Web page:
For many visitors, Lake McDonald serves as a welcome to Glacier National Park – and what a welcome it is. At just over 10 miles long and 464 feet deep, Lake McDonald is both Glacier’s longest and deepest lake. Looking across the crystal-clear water from the dock at Apgar Village, the stunning backdrop to this iconic lake includes some of Glacier’s most rugged peaks. People come from all over the world to see and photograph that view, that water, and, on a sunny day, the colorful rocks that create the shoreline. Given the popularity, accessibility, and importance of the lakes in Glacier, one might think there is a long-established lake monitoring program in the park. One would be wrong.
That’s not to say there aren’t people watching, studying, and researching—but a formal lake monitoring program does not exist because there is no federal funding for one. Nevertheless, NPS staff are committed to monitoring the park’s waters and acting as needed. That is precisely why Chris Downs, Glacier’s Aquatic Programs Manager, requested a Conservancy-funded study to determine the cause of concerning levels of phosphorus and nitrogen in Lake McDonald.
Brooke and Jon doing research on Lake McDonald.
The 2-year study includes sampling water from Lake McDonald and its tributaries to determine how much phosphorus and nitrogen entered, was stored in, and left the lake. Through this nutrient accounting process, researchers would look not only at the levels of nutrients in Lake McDonald, but also where they originate. In addition, a lake sediment core would be collected to evaluate nutrient inputs and changes in lake productivity over the last approximately 150 years.
A lake sediment core is collected using a weighted tube-like instrument that captures a vertical cross-section of the bottom of the lake. The core is sliced into smaller disc-shaped samples to analyze nutrients and algal remains at different moments in time. Lastly, an important takeaway from this project would be the development of a long-term lake monitoring plan for Glacier.
Enter University of Montana Ph.D. student Brooke Bannerman. Brooke is equal parts dedicated scientist and your-favorite-teacher-ever. Meaning she’s wicked smart and diligent about the process. She’s also patient and enthusiastic about sharing her expertise with others. Brooke will tell you she loves lakes. “Deep, cold lakes. Mountain lakes,” she says with a smile.
A sediment core collected from the bottom of the lake.
Why does Brooke feel so strongly about these lakes? “Deep, cold, clear mountain lakes are inspiringly beautiful features on the landscape,” she explains, “and when ecological changes occur in a lake, those changes are most often caused by something significant. The lakes tell a story.”
September 18th is Brooke’s last day of sampling for the Lake McDonald project and I am excited to join her to get a closer look at this critical project. It is overcast but mild. Brooke recounts a gnarly day at the end of August when she hiked to Snyder Lake, a tributary of Lake McDonald, for sampling. The entire day was a downpour and she was close to hypothermic by the time she returned to her 4Runner. Tributary sampling typically involves a pack raft and as Brooke says, “a circus act with her instruments to ensure clean samples.” This work is not for the weak, that’s for sure.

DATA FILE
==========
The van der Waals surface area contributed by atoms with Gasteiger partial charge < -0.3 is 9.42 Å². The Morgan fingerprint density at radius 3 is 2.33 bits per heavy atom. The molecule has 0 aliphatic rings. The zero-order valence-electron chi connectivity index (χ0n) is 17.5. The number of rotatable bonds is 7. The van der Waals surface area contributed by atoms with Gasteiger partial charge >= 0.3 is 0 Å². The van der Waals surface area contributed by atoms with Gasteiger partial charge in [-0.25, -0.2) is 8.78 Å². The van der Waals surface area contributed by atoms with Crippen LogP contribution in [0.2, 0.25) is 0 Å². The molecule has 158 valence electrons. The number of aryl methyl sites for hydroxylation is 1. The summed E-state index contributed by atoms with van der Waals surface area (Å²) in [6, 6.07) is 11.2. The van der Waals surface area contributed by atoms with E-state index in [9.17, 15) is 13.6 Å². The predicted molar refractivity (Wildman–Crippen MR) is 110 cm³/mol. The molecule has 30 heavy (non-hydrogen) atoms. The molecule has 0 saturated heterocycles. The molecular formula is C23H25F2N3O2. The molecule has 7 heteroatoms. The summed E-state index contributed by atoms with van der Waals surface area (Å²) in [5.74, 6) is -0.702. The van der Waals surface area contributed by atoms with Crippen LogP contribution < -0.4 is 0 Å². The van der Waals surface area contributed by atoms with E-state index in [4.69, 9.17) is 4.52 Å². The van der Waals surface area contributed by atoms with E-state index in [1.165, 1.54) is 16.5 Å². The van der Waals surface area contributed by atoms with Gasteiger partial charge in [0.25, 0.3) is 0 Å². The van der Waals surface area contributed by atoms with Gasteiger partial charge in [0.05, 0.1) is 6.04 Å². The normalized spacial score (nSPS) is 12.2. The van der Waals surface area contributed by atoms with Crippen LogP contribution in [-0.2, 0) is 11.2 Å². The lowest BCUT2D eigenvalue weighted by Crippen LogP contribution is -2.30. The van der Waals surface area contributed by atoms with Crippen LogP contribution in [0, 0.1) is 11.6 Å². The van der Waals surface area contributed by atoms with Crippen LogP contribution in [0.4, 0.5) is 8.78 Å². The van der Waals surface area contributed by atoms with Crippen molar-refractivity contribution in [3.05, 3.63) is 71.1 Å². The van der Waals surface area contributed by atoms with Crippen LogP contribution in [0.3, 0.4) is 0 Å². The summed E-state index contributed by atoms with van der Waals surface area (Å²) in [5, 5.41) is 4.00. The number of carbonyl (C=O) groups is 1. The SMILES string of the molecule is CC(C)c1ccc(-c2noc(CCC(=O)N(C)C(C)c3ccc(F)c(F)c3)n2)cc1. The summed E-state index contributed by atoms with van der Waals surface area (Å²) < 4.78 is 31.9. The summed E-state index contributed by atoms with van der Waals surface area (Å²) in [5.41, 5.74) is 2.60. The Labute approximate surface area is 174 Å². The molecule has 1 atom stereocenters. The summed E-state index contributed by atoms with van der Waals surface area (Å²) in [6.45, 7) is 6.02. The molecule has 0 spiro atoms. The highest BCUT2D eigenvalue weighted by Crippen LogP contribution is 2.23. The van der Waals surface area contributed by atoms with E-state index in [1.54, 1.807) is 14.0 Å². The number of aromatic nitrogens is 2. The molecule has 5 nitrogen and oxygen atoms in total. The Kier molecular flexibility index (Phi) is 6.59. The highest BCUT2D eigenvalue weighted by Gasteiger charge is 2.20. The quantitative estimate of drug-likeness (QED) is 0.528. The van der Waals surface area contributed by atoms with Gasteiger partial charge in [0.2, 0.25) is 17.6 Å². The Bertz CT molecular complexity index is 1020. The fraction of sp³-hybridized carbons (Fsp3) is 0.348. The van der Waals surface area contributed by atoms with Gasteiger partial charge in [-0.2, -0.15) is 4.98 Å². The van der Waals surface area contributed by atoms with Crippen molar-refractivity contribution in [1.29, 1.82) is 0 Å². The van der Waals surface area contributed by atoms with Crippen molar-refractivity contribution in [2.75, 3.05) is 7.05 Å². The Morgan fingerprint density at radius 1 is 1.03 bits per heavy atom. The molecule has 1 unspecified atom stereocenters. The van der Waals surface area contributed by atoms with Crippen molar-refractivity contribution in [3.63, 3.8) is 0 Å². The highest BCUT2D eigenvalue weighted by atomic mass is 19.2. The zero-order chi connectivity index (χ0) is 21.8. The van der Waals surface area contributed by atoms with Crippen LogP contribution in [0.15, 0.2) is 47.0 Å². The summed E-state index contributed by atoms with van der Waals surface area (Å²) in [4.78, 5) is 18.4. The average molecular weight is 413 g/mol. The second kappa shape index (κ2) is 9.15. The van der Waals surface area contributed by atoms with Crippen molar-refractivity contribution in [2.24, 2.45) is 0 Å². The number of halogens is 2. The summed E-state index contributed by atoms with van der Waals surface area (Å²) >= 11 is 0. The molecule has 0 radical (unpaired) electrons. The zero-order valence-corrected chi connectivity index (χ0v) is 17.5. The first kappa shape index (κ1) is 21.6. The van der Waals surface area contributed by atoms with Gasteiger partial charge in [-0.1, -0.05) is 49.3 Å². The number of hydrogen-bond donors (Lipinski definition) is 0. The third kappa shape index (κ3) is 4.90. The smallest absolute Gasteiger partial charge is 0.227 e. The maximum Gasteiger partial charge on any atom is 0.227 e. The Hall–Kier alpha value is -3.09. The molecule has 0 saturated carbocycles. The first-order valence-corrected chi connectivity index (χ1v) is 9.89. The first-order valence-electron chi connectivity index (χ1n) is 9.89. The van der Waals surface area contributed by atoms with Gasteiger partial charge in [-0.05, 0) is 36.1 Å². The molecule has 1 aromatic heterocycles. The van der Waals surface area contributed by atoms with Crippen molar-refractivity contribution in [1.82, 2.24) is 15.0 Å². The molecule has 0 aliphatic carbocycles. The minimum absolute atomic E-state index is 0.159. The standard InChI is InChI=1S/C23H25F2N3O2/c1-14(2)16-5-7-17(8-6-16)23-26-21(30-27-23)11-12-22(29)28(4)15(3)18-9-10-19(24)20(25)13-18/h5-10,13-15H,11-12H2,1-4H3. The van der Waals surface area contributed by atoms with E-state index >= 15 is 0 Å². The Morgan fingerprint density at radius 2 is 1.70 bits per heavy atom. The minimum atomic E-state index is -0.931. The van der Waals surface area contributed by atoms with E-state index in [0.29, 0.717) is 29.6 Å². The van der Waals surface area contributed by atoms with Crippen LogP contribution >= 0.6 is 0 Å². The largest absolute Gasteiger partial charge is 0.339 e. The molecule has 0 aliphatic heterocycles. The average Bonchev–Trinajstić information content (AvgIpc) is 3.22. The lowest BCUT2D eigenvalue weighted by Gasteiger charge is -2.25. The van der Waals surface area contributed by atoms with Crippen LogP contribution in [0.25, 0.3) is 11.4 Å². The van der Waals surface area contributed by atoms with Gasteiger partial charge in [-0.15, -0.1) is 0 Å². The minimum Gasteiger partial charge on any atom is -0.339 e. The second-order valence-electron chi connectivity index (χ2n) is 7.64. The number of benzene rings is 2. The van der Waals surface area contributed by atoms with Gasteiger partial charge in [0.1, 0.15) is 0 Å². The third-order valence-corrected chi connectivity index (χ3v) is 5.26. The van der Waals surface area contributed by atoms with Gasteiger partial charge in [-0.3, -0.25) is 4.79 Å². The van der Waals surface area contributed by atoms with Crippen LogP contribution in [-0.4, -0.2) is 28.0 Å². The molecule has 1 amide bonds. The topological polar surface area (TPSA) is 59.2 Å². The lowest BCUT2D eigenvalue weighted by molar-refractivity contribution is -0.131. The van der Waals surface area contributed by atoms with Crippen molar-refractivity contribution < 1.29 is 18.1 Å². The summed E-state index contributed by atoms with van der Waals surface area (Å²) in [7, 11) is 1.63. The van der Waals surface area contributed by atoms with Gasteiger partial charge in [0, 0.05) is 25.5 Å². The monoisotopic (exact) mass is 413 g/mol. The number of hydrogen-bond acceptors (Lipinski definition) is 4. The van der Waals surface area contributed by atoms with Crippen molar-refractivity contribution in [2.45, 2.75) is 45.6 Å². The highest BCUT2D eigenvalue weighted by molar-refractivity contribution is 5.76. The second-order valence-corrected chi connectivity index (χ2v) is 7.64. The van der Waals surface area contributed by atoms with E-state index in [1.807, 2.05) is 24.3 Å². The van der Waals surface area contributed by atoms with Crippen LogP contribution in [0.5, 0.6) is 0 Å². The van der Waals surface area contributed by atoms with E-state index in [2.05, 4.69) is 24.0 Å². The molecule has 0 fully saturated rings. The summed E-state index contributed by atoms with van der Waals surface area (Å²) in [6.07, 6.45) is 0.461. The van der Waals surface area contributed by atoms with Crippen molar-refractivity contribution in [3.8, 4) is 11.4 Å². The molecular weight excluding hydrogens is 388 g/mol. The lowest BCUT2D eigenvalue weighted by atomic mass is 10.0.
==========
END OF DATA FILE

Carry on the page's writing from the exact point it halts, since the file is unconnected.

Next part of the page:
On this last day of sampling, Brooke has a boat provided by NPS and an expert assistant. Jon McCubbin, Fisheries Biologist, has been at Glacier for about 10 years and as Brooke pointed out to him, he was there on her first day of sampling for this project two years prior. Brooke and Jon have an easy comradery, sharing stories from the field and an obvious mutual respect for each other as dedicated scientists. After about 10 minutes and with ¾ of Lake McDonald behind us, Jon stops the boat at a set of GPS coordinates provided by Brooke. We have arrived at a frequently used sampling site.
Brooke using the staw-like device to collect water samples.
I assist in measuring temperature, dissolved oxygen, and pH levels at varying depths. Water samples are taken using a tool that works like a giant straw. The samples are secured in a cooler and we are off to 10 more sites to repeat the water sampling procedure. After about 4 hours, the first part of Brooke’s day is complete. Next, she will transport the samples to the Flathead Lake Biological Station where she will filter, freeze, and wait. Her filtering and freezing process will take about 7 hours and she may make it home to Missoula by midnight. The scientists at the biological station will analyze Brooke’s samples for concentrations of different compounds containing phosphorus and nitrogen, and Brooke hopes to have her data sometime in January or February of 2024.
So far, there seems to be good news. The data from the first year of the study indicates Lake McDonald’s nutrient levels have returned to historically normal levels. That’s just year one and there is still a lot of work to be done and a lot of data yet to come. Brooke will be the first to say, “This work, this important study, does not happen without Conservancy funding.” Moving forward, and no matter the outcome of this project, she is adamant that a monitoring program can and should be established for the lakes in Glacier. Much like the Conservancy-funded Wilderness Program Data Steward position, wouldn’t it be great if the beloved lakes of Glacier had a dedicated and passionate steward like Brooke to ensure they stay beautiful and pristine for the future?